Chairpersons and directors like to talk in the long term, to promise dynasties. And quite right, too. That's what they are there to bring about. The mistake, though, is to chain that dynasty to the identity of the manager, who is always the most sackable person at the club. It's like building an agricultural policy around a sacrificial lamb. More sensible, surely, to leave the dynastic planning in the hands of the directors of football, scouting departments, doctors, analysts and other staff members whose job prospects aren't roughly equivalent to those of a mayfly's lifestyle guru. Apart from anything else, guiding a club over 10 years and preparing a team for a game at the weekend are two wholly different jobs.

It might be suggested that players, knowing that a manager is only going to be around for few months, might find their motivation or application mysteriously evaporating when things starts to go badly. This ignores the fact that most footballers, deep down, are fairly solid professionals who are usually doing their best. It also overlooks that this is already the case, however many years might be in the contract. If a dressing room chucks in the towel, it's not them that gets the sack. The only difference is in the compensation.

Indeed, we might argue that a player, knowing that a manager he doesn't like isn't long for the job, has less cause to start agitating for a move away. In some alternate universe, Angel di Maria was able to ride out the turbulent months of Louis van Gaal and is now thriving at Old Trafford under the direction of some other itinerant manager. Interestingly, that sentence works for most of the players that have remained at Old Trafford, as well.

Pushing this idea to its logical extreme, perhaps Chelsea could establish a stable of coaches, something like a managerial bullpen. Start the season with one face in the dugout, perhaps somebody who's excellent at putting together a team from a clutch of new signings. When the days get shorter and the weather gets worse, turn to the coach who can grind out results over the congested winter months. And as spring comes around, in comes the manager who may not know how to build a team or buy players, but is an expert at keeping everybody's heads in the right places as they march towards the title.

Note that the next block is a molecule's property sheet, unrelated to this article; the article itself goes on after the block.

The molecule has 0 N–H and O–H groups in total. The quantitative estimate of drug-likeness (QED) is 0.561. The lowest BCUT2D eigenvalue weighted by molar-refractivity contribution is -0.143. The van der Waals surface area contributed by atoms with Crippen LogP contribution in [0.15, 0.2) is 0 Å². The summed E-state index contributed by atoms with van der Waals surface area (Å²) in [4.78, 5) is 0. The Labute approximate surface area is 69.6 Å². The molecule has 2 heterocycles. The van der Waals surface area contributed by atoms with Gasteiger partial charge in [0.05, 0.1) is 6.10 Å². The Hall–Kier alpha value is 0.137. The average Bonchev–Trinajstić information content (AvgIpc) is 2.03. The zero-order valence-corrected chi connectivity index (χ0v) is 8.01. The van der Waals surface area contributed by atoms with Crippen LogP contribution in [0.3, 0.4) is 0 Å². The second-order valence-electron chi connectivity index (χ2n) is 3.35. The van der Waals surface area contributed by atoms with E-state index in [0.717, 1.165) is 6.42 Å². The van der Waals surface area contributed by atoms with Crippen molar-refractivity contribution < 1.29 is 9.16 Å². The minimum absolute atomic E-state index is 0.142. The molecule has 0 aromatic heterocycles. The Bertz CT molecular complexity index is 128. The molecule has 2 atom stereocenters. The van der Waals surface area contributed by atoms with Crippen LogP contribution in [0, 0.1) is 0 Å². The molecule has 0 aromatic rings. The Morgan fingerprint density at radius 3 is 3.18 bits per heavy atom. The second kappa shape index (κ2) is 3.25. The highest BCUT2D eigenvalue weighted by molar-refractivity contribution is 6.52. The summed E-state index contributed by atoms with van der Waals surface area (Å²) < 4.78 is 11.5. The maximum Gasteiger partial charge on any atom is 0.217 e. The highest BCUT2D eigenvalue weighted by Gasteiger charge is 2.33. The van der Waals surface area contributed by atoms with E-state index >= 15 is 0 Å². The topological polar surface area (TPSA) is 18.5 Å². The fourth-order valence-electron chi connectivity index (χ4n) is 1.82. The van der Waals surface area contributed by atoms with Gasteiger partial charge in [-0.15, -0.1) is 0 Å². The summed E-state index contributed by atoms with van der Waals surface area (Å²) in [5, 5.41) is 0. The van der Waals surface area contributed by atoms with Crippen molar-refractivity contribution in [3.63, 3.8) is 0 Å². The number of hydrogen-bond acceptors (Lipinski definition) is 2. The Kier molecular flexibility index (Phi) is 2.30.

Alternatively, perhaps the six-months-as-standard contract is the way to go. If things are going brilliantly, have another one. If not, then there will usually be somebody knocking around who can take over. As Di Matteo, Hiddink and Benitez demonstrate, a caretaker doesn't have to be absolutely top-tier, merely able to be address whichever problem the squad is having. Everybody's miserable? Get a comedian in! Defense in a shambles? Fetch me the organizer! Managers feel no compunction in rotating a player out if they think somebody else could do a better job in a given situation. Why should a chairman be any different?

This might not be a great approach for winning titles, particularly in those years where one or two of the title favorites achieve competence early on. But it's ideal for the clubs. Most clubs of Chelsea's stature can limp through the Champions League group stages and so they don't really need to get going there until February. The FA Cup only starts in January for the bigger teams, and it's perfectly possible to reach the semifinals of the League Cup without playing well.

The principle here is that chaos isn't necessarily something to be avoided. When something blows up, there is energy to be harnessed. Chelsea have got a strong squad full of excellent footballers. Sure, it would be nice if Jose Mourinho had been able to build a generation of success. But all they really need is somebody new to come in every few months, crack a couple of jokes and/or kick a couple of asses and in the process clean up the previous bloke's mess. In essence, the story of modern Chelsea is that of a club surfing from new manager bounce to new manager bounce. Time to formally embrace it. When there's no new Mourinho knocking around, it's time to go caretakers-only.